Salient Features
 There are a few microfluidic design details that aid MaPS performance. The PDMS "cap" is molded over a two-level master pattern with a main level that defines the major features and a thin (e.g., ˜5 μm high) relief level that provides extra clearance between moving MEMS members and the PDMS walls. The relief is designed to effectively decrease the viscous damping terms, b1 and b2, in FIG. 9.
 In various embodiments electrical contacts (e.g., tabs) protrude through punched holes in the PDMS. The contactors can be spring loaded to maintain electrical contact and the holes can be sized to snugly hold the contactor in place and not leak fluid.
 MPaPS Systems
 An overview of high-level components comprising an illustrative, but non-limiting embodiment of a MaPS system is shown in FIG. 12. On the macroscale, MaPS is interfaced with a computer (microprocessor) with a data-acquisition (DAQ) board, a high-frequency signal generator, capacitance sensing hardware, and controllable pumps (e.g., syringe pumps). On the microscale, MaPS consists of a microfluidic network that separates, centers, and delivers cells to a detection location and an oscillating MEMS actuator and sensor for mechanical phenotyping of cells conveyed in cell media as the carrier fluid, e.g., as described above. In parallel to a cell media conveying stream, a distilled or deionized (DI) water stream can be used to insulate electrical components from high ionic concentration cell media. The system is scaled/operated in a laminar flow regime, thereby minimizing convective mixing to maintain segregated streams.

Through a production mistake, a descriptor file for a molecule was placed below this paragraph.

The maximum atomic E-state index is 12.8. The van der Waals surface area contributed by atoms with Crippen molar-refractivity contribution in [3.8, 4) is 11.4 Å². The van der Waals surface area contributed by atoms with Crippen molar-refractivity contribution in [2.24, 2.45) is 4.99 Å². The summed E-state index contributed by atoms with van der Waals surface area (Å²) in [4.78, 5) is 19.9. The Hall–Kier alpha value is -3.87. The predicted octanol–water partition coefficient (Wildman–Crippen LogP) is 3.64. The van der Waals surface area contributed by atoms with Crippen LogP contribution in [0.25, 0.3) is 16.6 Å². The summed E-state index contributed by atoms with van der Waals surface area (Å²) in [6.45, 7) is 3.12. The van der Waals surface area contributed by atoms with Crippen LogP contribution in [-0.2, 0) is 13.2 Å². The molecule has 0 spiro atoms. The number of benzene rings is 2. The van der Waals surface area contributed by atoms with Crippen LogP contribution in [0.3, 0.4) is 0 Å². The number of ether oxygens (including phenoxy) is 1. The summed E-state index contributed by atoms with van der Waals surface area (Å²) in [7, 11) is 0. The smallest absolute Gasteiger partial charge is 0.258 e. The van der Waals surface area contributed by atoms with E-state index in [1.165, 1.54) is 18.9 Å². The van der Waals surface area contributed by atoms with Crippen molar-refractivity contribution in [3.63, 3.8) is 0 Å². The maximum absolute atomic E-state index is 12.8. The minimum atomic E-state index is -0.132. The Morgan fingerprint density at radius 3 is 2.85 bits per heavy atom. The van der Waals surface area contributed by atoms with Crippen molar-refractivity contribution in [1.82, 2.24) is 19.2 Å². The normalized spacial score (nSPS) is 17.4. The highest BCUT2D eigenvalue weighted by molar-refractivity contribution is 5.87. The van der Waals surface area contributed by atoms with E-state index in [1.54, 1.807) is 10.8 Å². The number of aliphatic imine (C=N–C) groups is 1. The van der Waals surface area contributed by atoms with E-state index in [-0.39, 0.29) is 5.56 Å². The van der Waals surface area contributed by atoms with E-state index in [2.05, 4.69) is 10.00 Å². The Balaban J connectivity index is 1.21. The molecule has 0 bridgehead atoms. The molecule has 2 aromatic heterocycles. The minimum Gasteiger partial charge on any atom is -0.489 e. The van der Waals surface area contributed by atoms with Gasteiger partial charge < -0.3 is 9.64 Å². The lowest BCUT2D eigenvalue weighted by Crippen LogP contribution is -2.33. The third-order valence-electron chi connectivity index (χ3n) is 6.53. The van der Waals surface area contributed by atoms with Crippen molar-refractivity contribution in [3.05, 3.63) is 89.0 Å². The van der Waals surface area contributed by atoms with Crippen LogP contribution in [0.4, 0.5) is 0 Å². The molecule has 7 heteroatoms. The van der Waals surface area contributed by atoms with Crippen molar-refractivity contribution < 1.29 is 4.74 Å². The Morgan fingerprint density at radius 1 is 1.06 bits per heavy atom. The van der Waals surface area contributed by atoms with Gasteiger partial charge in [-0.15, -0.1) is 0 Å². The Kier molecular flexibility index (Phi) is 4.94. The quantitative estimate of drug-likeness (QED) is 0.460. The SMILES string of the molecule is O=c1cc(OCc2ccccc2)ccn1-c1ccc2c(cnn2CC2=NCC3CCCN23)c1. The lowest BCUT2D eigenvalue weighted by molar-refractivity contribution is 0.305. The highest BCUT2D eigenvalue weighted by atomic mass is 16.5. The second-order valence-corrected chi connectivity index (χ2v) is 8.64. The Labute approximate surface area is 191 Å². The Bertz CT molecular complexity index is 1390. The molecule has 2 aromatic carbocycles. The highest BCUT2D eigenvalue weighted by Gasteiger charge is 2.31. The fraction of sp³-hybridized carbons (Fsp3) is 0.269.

Electrical System and Peripherals
 The MaPS with features on the microscale is interfaced with macroscale hardware to drive electrical signals and fluids. The electrical signals are specifically designed to drive a system with charged surfaces immersed in an aqueous medium. Similar to Mukundan and Pruitt (2009) J. Microelectricalmechanical Systems, 18: 405-413, MaPS can use a high-frequency signal scheme to mask ionic effects. However, instead of a sinusoid with constant amplitude, in certain embodiments MaPS uses an amplitude modulation (AM) signaling scheme in which the fundamental frequency (order of 500 Hz) is modulated with a high-frequency (order of 500 kHz) carrier frequency: